Does he like his job?


Now here we have the antithesis of my last post (that being Authentic free jumping.)

Horses buck, especially when they don’t want to do something, or to be rid of a rider. Let’s face it, there are some unrideable horses. If they’re lucky and athletic, they make it to the rodeo.  Despite the concept of a rodeo, most of the animals on the ‘staff’, so to speak, are well cared for. The owners, if they are lucky enough to get a superstar, want him to stay sound in order to make money. And the authorities are always on the premises, making sure there’s no monkey business going on. Were that they were more attentive to horse shows where soreing goes on…

A good bucking horse or bull makes a rodeo a lot of money. The top cowboys want the famous horses. The better the animal, the more money he makes.

The horse in this picture is in excellent health. He’s clean, fed, in lovely condition. The tack is clean, the halter (I believe this is called saddle bronc) is large and well padded so that there’s no injury to his nose. No bit in his mouth,and while I believe the cowboy is supposed to have spurs, if he’s wearing them, they’re pretty small. I don’t see any damage to the horse.  The cowboy is about to come off, this gelding has won. He wouldn’t be IN this rodeo arena had he never shown any inclination to buck off a rider. He has the talent, the athleticism, and the intelligence to get that rider off. Not only that, if he does have another go round, it’s only another 8 seconds. Not bad for 16 seconds of work.

But is he doing this because he WANTS to, or because he’s being forced to?

Look where that back cinch is. It’s sheepskin covered, but it is still pressing his genitals.

I don’t claim to be an expert on rodeos and no thank you, if you want to flame me for my opinions on them, take your opinions elsewhere. I don’t want to argue the merits of rodeos. I’m merely discussing the horse. But from the few I’ve seen, I believe that at the last second, as the chute gate opens, someone is giving that back girth one hell of a yank. And (don’t quote me), I have seen a second person stabbing the horse with a hotshot.

This incites the horse to jump out and buck until the rider comes off. Sometimes the cinch releases all on its own. If it doesn’t the horse continues running and bucking until a catchrider gallops up and grabs him by the halter and leads him to where the cinch can be removed.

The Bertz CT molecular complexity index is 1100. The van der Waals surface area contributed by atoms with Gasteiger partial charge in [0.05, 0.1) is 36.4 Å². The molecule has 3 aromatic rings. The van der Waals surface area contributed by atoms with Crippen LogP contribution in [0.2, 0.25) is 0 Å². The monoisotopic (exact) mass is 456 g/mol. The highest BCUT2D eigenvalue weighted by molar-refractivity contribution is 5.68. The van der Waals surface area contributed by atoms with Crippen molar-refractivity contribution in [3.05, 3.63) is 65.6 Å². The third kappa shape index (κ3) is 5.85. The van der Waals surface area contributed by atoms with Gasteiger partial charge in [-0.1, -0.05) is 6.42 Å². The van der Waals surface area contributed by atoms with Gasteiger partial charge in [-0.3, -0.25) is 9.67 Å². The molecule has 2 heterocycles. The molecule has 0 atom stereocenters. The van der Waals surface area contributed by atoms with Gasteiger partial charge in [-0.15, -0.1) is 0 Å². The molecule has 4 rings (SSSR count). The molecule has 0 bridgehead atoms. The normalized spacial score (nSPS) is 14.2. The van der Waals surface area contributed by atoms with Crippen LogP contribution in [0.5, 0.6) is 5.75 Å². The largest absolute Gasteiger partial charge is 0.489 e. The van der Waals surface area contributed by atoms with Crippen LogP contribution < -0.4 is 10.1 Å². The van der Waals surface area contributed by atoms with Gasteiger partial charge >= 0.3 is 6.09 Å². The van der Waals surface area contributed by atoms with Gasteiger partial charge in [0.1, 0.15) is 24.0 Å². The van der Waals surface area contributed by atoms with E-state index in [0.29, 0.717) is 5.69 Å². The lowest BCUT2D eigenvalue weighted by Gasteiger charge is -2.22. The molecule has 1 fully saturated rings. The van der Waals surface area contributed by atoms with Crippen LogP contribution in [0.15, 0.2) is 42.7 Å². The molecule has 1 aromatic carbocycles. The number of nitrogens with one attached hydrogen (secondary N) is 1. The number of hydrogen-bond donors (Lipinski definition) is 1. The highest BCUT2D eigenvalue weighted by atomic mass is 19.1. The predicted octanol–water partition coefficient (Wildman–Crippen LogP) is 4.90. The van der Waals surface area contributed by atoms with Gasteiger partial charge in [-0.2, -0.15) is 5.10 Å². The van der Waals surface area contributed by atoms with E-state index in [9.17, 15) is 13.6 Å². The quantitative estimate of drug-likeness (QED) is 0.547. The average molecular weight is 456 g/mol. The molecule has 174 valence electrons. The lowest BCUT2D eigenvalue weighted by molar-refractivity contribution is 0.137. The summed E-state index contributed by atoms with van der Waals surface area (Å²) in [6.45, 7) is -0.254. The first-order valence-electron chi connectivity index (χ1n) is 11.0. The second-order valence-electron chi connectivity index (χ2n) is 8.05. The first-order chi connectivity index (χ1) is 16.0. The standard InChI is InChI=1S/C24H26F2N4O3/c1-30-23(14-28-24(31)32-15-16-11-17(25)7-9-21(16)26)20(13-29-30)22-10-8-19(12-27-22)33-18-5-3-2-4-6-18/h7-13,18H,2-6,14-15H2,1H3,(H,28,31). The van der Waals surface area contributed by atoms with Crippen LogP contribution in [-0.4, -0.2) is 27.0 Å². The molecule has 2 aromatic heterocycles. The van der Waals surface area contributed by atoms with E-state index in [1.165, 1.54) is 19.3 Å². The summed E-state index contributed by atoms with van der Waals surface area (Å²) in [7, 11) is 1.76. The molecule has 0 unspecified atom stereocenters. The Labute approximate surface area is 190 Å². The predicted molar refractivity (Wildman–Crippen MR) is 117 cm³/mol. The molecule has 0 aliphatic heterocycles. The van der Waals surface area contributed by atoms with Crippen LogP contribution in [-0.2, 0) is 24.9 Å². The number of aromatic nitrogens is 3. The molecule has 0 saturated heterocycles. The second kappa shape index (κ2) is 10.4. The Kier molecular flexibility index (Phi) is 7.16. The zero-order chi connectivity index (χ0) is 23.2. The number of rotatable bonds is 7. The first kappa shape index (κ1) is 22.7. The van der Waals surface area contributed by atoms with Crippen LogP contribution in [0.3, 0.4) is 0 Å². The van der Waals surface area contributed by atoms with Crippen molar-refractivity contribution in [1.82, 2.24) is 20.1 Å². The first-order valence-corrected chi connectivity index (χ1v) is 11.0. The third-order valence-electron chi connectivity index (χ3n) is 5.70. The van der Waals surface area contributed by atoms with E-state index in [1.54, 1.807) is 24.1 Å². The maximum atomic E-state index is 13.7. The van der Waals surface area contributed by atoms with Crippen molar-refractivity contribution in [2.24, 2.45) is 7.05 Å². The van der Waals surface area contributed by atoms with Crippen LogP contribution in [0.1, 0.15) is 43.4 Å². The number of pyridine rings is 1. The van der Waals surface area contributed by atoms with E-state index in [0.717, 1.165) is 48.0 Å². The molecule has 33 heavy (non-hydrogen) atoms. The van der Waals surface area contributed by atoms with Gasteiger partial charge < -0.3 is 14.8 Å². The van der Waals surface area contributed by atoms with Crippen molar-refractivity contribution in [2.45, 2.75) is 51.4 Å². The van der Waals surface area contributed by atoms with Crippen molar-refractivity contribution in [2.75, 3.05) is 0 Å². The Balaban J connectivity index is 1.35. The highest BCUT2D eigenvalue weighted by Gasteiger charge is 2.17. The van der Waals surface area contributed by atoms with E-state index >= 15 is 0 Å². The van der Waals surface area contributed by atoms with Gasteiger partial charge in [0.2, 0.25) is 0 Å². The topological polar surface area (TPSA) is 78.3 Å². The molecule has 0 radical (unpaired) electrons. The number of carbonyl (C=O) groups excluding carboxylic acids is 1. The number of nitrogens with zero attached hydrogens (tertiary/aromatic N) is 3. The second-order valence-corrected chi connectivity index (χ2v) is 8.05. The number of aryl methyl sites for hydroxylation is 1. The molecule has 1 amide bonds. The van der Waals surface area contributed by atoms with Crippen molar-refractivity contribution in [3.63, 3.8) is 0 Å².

It’s a testimony, blunt as a hammer, as to whether the horse is doing this all on his own, or if the cinch and the hotshot are ‘added inducements’ or ‘performance enhancers.”

I prefer to believe the latter. Perhaps back in the old days when cowboys really rode the range on rank ol mustangs that were never truly tamed or domesticated…perhaps they didn’t need the cinch. But these days, the vast majority of horses are domesticated, and never see a wild day on BLM land in their life. I knew a Montanan named Tom Breen (great guy to work for, by the way) who intended on raising bucking stock (bulls and horses) for the rodeo trade. If he did, and was successful, he probably retired rich. He had a ranch in Cut Bank, Montana, and while that is in ranch country, it’s not wild land.

It would be interesting to see if this lovely chestnut would buck as hard without the cinch.

I bet he wouldn’t. There’s a lot of breediness about his head. He’s no boneheaded mustang, although his feet look to be hard as rocks, and that comes from running barefoot.

This, then, is possibly a case where the horse IS being forced to do something. Bucking a predator off one’s equine back is a very natural act, though, and probably, this horse showed the inclination from an early age.

But I bet he’s smart enough and gentle enough that he wouldn’t buck hard enough to make money on or from. That’s the trick. The vast majority of rodeo broncs never try to savage the rider once he’s off, unlike the bulls.  The horse, once the rider if off, heads for the chute to go back to bed. The bulls are bloody dangerous, and one, named “Bodacious”, was retired because he was just too dangerous to ride. Of the 135 riders who attempted to ride him, only 8 made it to the whistle. He had a knack of throwing the rider forward and catching him in the face with his big wooly head.

Is it a good life? Well, I dunno. He moves around a lot, from town to town. He has to work three times, maybe, a day, for a total of 24 seconds. He has to endure a little bit of discomfort, and gets to take it out on the guy on his back. He’s smart enough to know that the harder he works in those few seconds, the sooner he gets to go back to the feed tub. And I would be surprised if, in some way, he didn’t enjoy it. I had a horse who bucked me off at the first opportunity and was rewarded by getting rid of me and being untacked and fed upon reaching the barn. I’ve seen Creek buck, and while it wasn’t this violent, he seemed to enjoy a couple of crowhops.

So I believe I’ve talked myself into believing that he DOES enjoy it. There’s no anger in his face, no pain, no fear…he’s competing against the man, and in this case, winning.

However, I don’t like it. Sorry, rodeo fans. I just don’t like to see a horse treated like this. Put him out there with no cinch and no hotshot, and we’ll see.


About subodai213

Retired U.N.C.L.E agent. Living in Laurasia.
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